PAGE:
Musings of an Exhausted Activist


I don’t know about you, but the world seems extra full of things to worry about these days. Here at Alteristic we are all about addressing social issues that impede progress toward safe and equitable communities. And, my friends, issues there are a plenty!

Turn on the news, open the newspaper, sidle up to the water cooler, or even just look outside and you will be confronted with a barrage of things that feel urgent to tackle. There have been too many nights in the past few weeks where I have laid my head down on my pillow to sleep only to find my brain simply swirling with thoughts. Thoughts of the human costs of some of the things facing us as a society – thoughts of the children and adults impacted by harmful people and policies. Thoughts of people marginalized from services and safety. These thoughts always leave me with one fundamental question:

Am I doing enough???

Am I doing enough to use my voice? To demand change? To prevent harm? When I ask myself these questions, I often end up feeling guilty. My mind begins to then swirl with things I haven’t done – rallies unattended, blogs unfinished, letters to the editor in draft form in my head.

I know I’m not the only one who is feeling this way: a little crispy around the edges, a little scared to turn on the news. Going through the day just waiting for the next urgent issue to be revealed.  These feelings of not doing enough, of guilt, and ultimately of activism burnout are totally normal and expected. And while it is helpful to know that these feelings are normal, it doesn’t help them go away.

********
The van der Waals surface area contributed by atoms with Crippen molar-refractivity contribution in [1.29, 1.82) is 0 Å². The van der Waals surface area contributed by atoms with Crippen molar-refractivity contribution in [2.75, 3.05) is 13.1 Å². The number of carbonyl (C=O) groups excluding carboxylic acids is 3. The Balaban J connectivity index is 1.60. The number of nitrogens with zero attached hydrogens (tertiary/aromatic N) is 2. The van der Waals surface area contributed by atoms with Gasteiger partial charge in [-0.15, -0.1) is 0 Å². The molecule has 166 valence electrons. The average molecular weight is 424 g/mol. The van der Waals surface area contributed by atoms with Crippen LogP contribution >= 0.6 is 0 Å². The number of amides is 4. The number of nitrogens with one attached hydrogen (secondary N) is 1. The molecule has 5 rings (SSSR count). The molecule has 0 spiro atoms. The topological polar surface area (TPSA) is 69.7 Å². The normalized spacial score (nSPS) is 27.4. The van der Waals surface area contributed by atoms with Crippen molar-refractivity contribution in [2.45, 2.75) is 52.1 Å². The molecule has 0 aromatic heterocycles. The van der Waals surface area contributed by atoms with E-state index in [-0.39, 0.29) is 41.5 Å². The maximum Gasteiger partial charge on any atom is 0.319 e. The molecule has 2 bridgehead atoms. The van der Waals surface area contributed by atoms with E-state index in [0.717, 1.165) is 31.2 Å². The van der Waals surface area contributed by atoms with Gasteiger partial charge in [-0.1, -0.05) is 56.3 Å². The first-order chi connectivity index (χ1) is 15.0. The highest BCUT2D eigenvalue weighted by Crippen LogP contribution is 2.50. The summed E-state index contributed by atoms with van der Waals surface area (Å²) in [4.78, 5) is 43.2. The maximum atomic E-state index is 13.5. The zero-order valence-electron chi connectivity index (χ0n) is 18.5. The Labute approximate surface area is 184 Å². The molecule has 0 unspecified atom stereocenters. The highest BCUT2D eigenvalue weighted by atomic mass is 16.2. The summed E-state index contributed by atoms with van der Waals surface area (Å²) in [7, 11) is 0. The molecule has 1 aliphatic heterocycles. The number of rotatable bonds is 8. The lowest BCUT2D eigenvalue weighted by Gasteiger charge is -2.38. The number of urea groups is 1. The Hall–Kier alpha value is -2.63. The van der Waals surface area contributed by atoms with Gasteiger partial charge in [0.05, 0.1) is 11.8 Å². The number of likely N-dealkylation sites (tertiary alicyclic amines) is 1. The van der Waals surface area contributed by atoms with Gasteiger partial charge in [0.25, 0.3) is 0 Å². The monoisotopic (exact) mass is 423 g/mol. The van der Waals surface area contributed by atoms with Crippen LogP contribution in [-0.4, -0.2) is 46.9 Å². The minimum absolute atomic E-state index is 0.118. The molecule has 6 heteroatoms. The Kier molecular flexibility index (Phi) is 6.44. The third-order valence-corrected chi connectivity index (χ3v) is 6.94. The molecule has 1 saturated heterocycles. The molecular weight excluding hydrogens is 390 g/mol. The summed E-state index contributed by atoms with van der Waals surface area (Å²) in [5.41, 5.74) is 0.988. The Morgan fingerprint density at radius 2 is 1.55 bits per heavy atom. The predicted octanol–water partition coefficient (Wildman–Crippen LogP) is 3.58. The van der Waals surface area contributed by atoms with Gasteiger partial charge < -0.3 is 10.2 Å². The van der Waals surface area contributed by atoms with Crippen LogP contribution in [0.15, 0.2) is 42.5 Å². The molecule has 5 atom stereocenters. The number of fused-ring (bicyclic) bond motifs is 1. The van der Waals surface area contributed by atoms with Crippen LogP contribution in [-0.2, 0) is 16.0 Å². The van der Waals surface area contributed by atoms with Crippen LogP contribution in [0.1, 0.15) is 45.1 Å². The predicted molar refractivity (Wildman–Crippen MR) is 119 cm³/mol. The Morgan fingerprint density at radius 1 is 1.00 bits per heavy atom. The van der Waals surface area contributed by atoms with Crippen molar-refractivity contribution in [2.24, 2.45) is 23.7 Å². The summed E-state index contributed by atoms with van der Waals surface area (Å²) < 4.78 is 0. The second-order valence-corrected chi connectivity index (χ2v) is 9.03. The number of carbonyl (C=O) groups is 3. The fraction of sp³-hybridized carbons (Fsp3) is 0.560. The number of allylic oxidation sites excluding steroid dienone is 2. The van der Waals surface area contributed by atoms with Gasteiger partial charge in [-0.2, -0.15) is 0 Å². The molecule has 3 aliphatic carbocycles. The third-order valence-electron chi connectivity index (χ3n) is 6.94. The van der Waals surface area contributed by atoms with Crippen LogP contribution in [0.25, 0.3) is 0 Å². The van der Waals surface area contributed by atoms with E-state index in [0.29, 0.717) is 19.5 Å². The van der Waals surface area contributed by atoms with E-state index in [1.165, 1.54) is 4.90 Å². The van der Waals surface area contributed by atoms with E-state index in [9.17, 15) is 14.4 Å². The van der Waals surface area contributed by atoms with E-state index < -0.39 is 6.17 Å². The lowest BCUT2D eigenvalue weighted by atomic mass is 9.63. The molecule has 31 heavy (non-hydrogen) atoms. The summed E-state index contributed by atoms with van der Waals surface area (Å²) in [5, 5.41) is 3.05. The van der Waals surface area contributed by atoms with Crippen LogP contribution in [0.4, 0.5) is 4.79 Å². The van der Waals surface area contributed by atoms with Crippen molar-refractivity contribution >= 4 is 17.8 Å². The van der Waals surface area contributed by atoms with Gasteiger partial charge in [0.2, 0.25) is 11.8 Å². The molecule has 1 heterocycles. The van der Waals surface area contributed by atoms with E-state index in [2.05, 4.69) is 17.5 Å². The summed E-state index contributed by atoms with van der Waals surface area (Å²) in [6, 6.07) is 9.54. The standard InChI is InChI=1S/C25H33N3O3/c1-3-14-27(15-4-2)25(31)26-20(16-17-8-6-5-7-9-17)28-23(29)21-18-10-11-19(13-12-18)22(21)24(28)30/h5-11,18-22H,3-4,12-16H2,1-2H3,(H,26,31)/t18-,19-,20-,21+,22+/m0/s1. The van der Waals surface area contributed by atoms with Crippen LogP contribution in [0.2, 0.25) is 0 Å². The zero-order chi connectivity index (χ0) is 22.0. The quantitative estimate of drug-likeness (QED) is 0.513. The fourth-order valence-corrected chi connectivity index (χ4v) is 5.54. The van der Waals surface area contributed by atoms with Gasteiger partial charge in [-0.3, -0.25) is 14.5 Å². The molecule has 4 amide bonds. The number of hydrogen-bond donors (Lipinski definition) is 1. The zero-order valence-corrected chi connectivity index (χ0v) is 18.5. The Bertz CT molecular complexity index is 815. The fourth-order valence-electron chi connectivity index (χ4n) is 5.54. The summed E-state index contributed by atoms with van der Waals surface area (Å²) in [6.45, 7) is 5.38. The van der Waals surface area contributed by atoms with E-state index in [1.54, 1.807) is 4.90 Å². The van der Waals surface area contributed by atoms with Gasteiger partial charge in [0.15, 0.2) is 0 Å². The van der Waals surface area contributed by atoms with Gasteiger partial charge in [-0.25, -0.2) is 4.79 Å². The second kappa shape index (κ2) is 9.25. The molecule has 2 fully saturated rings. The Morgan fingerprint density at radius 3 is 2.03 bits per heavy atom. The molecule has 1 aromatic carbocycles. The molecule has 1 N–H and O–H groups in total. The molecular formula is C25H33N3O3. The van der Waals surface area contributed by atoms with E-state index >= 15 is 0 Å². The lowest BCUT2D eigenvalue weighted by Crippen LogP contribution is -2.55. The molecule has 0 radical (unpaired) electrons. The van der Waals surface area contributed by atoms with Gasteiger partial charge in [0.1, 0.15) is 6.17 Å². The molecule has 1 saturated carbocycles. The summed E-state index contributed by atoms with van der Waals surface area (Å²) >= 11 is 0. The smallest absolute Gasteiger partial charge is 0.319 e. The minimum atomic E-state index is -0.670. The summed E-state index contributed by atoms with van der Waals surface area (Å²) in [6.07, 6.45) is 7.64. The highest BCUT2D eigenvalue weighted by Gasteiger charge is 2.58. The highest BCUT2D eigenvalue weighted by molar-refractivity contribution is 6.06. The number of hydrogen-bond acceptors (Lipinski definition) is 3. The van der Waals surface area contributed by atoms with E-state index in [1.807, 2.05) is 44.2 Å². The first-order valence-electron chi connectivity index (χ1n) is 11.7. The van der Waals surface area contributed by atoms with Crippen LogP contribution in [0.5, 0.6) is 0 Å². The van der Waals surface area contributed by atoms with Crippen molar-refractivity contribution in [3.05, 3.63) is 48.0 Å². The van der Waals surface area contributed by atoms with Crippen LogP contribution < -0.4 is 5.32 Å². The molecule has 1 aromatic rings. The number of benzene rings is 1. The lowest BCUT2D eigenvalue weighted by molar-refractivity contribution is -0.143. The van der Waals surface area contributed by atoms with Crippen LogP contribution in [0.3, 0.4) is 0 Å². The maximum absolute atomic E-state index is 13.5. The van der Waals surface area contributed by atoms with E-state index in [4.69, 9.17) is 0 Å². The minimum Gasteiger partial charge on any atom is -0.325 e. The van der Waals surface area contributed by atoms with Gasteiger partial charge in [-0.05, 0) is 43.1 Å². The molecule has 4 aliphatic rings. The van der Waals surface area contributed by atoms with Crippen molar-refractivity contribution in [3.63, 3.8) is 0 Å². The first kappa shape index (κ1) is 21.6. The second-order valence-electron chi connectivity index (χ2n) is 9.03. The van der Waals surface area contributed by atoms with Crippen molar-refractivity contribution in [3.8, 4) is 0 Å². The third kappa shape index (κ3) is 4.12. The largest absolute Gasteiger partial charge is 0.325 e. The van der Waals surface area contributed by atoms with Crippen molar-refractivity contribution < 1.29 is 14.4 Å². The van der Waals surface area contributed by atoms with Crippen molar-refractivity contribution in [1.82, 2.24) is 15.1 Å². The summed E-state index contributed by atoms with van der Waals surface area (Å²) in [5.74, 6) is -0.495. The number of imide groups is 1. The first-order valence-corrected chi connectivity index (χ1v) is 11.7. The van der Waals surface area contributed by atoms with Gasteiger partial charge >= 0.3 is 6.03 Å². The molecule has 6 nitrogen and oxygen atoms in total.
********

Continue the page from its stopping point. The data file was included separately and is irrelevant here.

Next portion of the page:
But the question I’m really interested in answering is what do I do about this dynamic? Because a burnt-out activist can’t lead a movement or even sustain participation in one. And I’m not talking about workplace or professional burnout. I’m lucky to work for a company that has great health benefits and a generous leave policy where I’m encouraged to take good care of myself.  But after I clock out, the world keeps spinning and the urgent issues I don’t address as part of my work-life are there waiting.

This is a question to which I feel compelled to find an answer because we can’t afford to stop working on urgent issues until we have achieved our goals of safety and equity for all. The stakes are just too high. Over the next few months, I’ll be focusing on figuring out how to fight off activism burnout in the face of the overwhelming issues facing us all. If you are reading this and can relate to some of what I’m feeling, I’d love to hear some ideas from you.

And in the meantime, just for today, I’m turning off the news and taking comfort in one of our foundational guiding quotes: “No one has to do everything, but everyone has to do something.”  And when I lay down tonight and my brain starts swirling with things undone, I will remind myself of my community, of each of you working alongside me and contributing your somethings.  And I will give myself credit for the somethings I have done.

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